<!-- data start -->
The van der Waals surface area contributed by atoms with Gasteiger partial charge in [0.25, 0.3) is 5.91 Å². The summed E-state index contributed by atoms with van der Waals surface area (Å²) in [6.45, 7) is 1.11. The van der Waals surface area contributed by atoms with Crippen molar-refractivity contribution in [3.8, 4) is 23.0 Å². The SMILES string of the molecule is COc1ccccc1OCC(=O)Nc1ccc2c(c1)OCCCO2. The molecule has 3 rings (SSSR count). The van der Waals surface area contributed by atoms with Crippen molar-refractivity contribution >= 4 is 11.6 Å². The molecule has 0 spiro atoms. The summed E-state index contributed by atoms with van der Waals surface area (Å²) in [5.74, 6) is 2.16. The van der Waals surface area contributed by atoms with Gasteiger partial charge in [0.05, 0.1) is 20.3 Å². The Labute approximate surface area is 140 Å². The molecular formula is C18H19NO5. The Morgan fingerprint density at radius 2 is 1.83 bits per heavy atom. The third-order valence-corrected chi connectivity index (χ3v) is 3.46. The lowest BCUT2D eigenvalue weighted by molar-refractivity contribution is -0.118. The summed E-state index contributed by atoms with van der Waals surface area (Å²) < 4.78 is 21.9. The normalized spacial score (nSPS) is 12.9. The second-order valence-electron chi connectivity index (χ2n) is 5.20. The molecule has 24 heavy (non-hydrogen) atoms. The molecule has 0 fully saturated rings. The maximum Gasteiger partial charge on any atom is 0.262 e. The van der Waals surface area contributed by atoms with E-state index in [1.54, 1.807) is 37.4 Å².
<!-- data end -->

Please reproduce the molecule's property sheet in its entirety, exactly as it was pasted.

The van der Waals surface area contributed by atoms with Gasteiger partial charge in [0.25, 0.3) is 5.91 Å². The summed E-state index contributed by atoms with van der Waals surface area (Å²) in [6.45, 7) is 1.11. The van der Waals surface area contributed by atoms with Crippen molar-refractivity contribution in [3.8, 4) is 23.0 Å². The SMILES string of the molecule is COc1ccccc1OCC(=O)Nc1ccc2c(c1)OCCCO2. The molecule has 3 rings (SSSR count). The van der Waals surface area contributed by atoms with Crippen molar-refractivity contribution >= 4 is 11.6 Å². The molecule has 0 spiro atoms. The summed E-state index contributed by atoms with van der Waals surface area (Å²) in [5.74, 6) is 2.16. The van der Waals surface area contributed by atoms with Gasteiger partial charge in [0.05, 0.1) is 20.3 Å². The Labute approximate surface area is 140 Å². The molecular formula is C18H19NO5. The Morgan fingerprint density at radius 2 is 1.83 bits per heavy atom. The third-order valence-corrected chi connectivity index (χ3v) is 3.46. The lowest BCUT2D eigenvalue weighted by molar-refractivity contribution is -0.118. The summed E-state index contributed by atoms with van der Waals surface area (Å²) < 4.78 is 21.9. The normalized spacial score (nSPS) is 12.9. The second-order valence-electron chi connectivity index (χ2n) is 5.20. The molecule has 24 heavy (non-hydrogen) atoms. The molecule has 0 fully saturated rings. The maximum Gasteiger partial charge on any atom is 0.262 e. The van der Waals surface area contributed by atoms with E-state index in [1.54, 1.807) is 37.4 Å².